Mizrahim Aren’t Equal Partners in Israel’s Power Structure

Don’t believe the politicians - Moroccan Jews’ Mimouna festival isn’t an Israeli holiday. Jews with North African and Middle Eastern roots still suffer.

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Benjamin and Sara Netanyahu at a Mimuna celebration, April 14, 2012.
Benjamin and Sara Netanyahu at a Mimouna celebration, April 14, 2012.Credit: GPO

“I am proud to celebrate a holiday that started with one ethnic group and turned into the most Israeli holiday — on which every door is open without regard to differences in religion or gender. Mimouna replaces prejudices with joint customs.” This is what Likud MK Reuven Rivlin, a former Knesset speaker, said before he visited a Mimouna celebration — the Moroccan Jews' post-Passover festival.

Rivlin isn’t the only politician, and certainly not the most cynical, to take part in the annual Mimouna dance, where politicians don tarbooshes and caftans while kneading dough or taking a bite into a traditional Moroccan mufleta pastry.

Israel has celebrated political Mimounas since right-wing politicians wised up to the electoral strength of Mizrahi voters — Jews with roots in North Africa and the Middle East. These politicians want to reap the disaffection with the arrogant Ashkenazi left; there are still intolerable social gaps.

The Central Bureau of Statistics’ surveys on wages, collected by Shlomo Svirsky of the nonpartisan Adva Center policy institute, show that from 2002 to 2012 the wages of Mizrahim in Israel still lagged the wages of Asheknazim — Jews with roots in Europe. Economist Momi Dahan analyzed household income between 1979 and 2011 and found that despite the improvement, in 2011 the net income of a household where the father or his father was born in Asia or Africa was still 74 percent of the income of a household where the father had roots in Europe or America.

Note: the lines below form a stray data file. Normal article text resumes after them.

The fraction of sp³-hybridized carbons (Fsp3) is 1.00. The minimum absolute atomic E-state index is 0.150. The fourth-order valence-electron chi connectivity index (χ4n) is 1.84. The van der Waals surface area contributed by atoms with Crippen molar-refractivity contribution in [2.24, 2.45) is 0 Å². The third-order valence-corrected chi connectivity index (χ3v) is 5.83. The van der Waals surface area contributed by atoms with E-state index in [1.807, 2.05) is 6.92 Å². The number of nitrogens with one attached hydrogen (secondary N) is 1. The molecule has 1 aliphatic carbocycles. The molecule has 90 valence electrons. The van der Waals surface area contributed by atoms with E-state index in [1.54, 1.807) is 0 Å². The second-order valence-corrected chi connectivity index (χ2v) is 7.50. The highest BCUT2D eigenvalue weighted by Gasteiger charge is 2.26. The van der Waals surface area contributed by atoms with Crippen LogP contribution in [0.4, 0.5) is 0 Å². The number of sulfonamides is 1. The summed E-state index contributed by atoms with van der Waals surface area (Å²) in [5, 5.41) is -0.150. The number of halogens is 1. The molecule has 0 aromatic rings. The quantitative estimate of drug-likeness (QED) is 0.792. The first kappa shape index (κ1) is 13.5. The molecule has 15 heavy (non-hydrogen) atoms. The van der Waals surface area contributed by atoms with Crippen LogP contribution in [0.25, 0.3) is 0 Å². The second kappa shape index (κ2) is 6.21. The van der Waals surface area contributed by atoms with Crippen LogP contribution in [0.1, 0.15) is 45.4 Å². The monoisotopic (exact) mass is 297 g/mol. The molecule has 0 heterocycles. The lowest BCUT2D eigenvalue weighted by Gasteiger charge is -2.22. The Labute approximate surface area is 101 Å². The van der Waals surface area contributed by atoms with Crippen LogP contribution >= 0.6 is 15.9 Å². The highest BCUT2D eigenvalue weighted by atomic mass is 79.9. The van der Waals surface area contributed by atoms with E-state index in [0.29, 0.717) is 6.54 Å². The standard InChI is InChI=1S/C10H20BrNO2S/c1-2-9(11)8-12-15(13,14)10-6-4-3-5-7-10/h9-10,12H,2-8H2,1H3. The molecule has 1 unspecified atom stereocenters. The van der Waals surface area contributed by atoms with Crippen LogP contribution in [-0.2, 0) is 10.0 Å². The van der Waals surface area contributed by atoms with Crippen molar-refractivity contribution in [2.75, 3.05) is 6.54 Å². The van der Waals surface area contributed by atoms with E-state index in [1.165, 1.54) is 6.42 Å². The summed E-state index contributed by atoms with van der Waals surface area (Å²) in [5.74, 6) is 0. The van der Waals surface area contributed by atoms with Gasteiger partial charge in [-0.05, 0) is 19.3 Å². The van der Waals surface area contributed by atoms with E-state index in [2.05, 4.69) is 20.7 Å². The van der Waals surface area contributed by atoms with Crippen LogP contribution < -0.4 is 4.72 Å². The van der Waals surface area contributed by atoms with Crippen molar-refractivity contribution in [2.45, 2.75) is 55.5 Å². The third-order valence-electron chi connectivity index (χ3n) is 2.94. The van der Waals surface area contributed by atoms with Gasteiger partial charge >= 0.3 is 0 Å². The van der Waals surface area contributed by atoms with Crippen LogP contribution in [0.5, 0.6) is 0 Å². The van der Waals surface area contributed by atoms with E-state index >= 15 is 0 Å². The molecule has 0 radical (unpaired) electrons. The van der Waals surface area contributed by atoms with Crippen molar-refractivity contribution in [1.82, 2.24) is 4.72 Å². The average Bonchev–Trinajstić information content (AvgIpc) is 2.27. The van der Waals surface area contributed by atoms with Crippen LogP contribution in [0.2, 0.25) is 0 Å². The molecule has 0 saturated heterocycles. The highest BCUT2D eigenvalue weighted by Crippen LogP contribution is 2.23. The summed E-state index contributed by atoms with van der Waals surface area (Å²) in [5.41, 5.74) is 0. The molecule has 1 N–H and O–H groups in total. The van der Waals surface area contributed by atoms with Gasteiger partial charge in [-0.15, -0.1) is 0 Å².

Data from the education system also reflect the Mizrahim’s poor showing; for example, the percentage of Mizrahim qualifying for a full matriculation certificate — some 20 percent lower in Israel’s “development towns” than in better-off communities. There is also the participation rate in academia, which in 2007 was below 9 percent, according to Israel Blachman of Tel Aviv University.

Mizrahim are still a minority at the top levels of the legal, economic and business worlds, and even in politics. Of course, there are directors, judges and professors of Mizrahi origin, but their low representation compared to their Ashkenazi colleagues makes clear they’re the exception, not the rule. And yes, the army, a celebrated channel for social mobility, has certainly improved the Mizrahim’s situation. But there have been only four Mizrahi chiefs of staff out of 20.

These data are backed by hidden mechanisms of selection such as the differences in access to quality education, as well the geographic and cultural distance from the people who hold the most influence in society. Worst of all is many Mizrahim’s poor self-image, the depressing result of the arrogance of the old elite. All this shows that Mimouna isn’t an Israeli holiday at all, just as Mizrahim aren’t equal shareholders in Israel’s mechanisms of power — certainly not in proportion to their share of the population.

It’s no surprise that young people of Mizrahi origin, whose starting point today is better than that of their immigrant parents or grandparents, are disgusted by the Mimouna festival. They don’t believe this relic helps them advance.

To narrow the socioeconomic gaps, we need solutions such as progressive investment in education, even affirmative action. But the need for activism not only falls on the state, it falls on the Mizrahim themselves. They have been the victims of injustice, redemption from which depends on them. The first stage can be returning Mimouna to them and closing the door to the politicians.

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